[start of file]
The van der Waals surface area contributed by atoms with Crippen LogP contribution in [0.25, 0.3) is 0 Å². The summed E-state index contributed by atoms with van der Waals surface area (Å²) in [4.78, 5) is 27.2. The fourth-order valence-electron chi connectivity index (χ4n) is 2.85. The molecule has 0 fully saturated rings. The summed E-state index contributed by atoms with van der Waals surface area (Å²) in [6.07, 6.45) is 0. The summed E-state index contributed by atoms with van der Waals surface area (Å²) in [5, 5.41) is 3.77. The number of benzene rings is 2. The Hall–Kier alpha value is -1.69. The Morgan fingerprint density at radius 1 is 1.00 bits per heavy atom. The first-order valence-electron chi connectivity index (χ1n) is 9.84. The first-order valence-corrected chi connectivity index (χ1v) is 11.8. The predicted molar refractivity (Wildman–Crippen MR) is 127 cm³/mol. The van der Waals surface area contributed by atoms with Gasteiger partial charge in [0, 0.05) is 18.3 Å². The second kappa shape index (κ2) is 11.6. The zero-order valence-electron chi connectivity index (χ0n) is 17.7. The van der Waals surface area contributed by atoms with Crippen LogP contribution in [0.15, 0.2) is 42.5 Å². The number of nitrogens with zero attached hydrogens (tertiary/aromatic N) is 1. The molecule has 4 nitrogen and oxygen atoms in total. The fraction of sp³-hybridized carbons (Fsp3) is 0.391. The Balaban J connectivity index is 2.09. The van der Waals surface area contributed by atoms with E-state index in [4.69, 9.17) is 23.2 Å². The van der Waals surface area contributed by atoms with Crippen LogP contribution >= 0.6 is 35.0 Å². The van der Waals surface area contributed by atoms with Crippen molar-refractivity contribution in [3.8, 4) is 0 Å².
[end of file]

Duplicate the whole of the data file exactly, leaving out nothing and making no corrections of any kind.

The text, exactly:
The van der Waals surface area contributed by atoms with Crippen LogP contribution in [0.25, 0.3) is 0 Å². The summed E-state index contributed by atoms with van der Waals surface area (Å²) in [4.78, 5) is 27.2. The fourth-order valence-electron chi connectivity index (χ4n) is 2.85. The molecule has 0 fully saturated rings. The summed E-state index contributed by atoms with van der Waals surface area (Å²) in [6.07, 6.45) is 0. The summed E-state index contributed by atoms with van der Waals surface area (Å²) in [5, 5.41) is 3.77. The number of benzene rings is 2. The Hall–Kier alpha value is -1.69. The Morgan fingerprint density at radius 1 is 1.00 bits per heavy atom. The first-order valence-electron chi connectivity index (χ1n) is 9.84. The first-order valence-corrected chi connectivity index (χ1v) is 11.8. The predicted molar refractivity (Wildman–Crippen MR) is 127 cm³/mol. The van der Waals surface area contributed by atoms with Gasteiger partial charge in [0, 0.05) is 18.3 Å². The second kappa shape index (κ2) is 11.6. The zero-order valence-electron chi connectivity index (χ0n) is 17.7. The van der Waals surface area contributed by atoms with Crippen LogP contribution in [0.15, 0.2) is 42.5 Å². The number of nitrogens with zero attached hydrogens (tertiary/aromatic N) is 1. The molecule has 4 nitrogen and oxygen atoms in total. The fraction of sp³-hybridized carbons (Fsp3) is 0.391. The Balaban J connectivity index is 2.09. The van der Waals surface area contributed by atoms with E-state index in [4.69, 9.17) is 23.2 Å². The van der Waals surface area contributed by atoms with Crippen LogP contribution >= 0.6 is 35.0 Å². The van der Waals surface area contributed by atoms with Crippen molar-refractivity contribution in [3.8, 4) is 0 Å².